Temperate grasslands are among the richest ecosystems in plant species at small spatial scales (grain sizes) but most degraded by land use. Understanding how land use alters diversity and composition of grassland plant communities across environmental gradients remains limited in several aspects. In this project, we address the complex multivariate network of potential diversity drivers (including land use, biogeographic gradients, local site properties), explicitly measured for each plot, and test their effects on plant community composition and different diversity facets across spatial scales. For this we analyze the comprehensive data collected with a standardized sampling at 1638 plots of different grain sizes across various grassland habitats.
Understanding the effects of land-use on ecosystem functioning.
African savannas under climate change
Savannas as characterised by highly variable precipitation and the risk of degradation is high. We use the ecohydrological model EcoHyD to assess the coupled dynamics of water and vegetation in savannas. Understanding these is a prerequisite to predict the impacts of climate change and land use on the ecosystem. The following projects analyse long-term savanna dynamics:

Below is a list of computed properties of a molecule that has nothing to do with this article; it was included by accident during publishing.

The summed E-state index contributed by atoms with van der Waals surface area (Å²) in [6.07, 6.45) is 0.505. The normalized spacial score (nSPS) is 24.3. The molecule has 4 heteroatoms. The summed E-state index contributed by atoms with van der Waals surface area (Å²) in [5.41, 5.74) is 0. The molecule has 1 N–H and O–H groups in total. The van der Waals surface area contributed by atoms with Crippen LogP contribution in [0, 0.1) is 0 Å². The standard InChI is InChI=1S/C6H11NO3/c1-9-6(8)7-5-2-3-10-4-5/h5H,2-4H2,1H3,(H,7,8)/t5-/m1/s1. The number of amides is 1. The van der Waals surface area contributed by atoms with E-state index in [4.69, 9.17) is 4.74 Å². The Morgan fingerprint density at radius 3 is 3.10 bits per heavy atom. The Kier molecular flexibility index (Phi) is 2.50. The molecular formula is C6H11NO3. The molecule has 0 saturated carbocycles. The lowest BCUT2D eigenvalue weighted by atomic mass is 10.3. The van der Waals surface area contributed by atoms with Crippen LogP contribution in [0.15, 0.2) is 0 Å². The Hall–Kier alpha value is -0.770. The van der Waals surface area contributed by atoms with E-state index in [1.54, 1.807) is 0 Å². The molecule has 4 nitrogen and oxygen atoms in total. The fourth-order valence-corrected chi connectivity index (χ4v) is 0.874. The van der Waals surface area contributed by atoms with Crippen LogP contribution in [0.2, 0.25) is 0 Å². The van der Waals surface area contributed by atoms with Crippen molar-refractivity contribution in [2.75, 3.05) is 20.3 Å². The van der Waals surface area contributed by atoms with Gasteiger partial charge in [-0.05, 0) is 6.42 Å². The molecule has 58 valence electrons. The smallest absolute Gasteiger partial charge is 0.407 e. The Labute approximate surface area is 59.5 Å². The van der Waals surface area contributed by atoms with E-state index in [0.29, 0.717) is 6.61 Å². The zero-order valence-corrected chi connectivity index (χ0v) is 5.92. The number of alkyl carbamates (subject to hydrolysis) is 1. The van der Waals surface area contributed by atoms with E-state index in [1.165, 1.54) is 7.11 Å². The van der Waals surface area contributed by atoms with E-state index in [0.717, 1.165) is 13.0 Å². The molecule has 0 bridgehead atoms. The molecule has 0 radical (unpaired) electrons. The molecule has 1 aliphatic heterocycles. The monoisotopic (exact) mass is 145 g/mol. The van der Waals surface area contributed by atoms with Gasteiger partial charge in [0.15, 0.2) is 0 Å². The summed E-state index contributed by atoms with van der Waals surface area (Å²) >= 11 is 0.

Options for sustainable geo-biosphere feedback management in savanna systems under regional and global change (OPTIMASS)
Projects focusing on community dynamics
As part of the Collaborative Research Centre 973: ‘Priming and Memory of Organismic Responses to Stress’, this project focusses on the simulation and modelling of the dynamics within microbial communities of different species compositions under the influence of heat stress.
As part of the BIBS project: This project focusses on the impact of limited above- and below-ground resources on plant interactions in grasslands.
Ecosystem services through restoration: Improving restoration outcomes through trait-based modelling
The project aims at assessing the linkage between plant traits and the provision of ecosystem services and trade-offs among them under the impact of environmental change to improve future restoration outcomes in Mediterranean-type ecosystems.
The project aims at analysing whether climate change induced shifts in vegetation cover stabilize or destabilze soil moisture in drylands with the ecohydrological model SOILWAT.
Multiscale effects of biological soil crusts on dryland hydrology – a modelling framework to assess the impacts of global change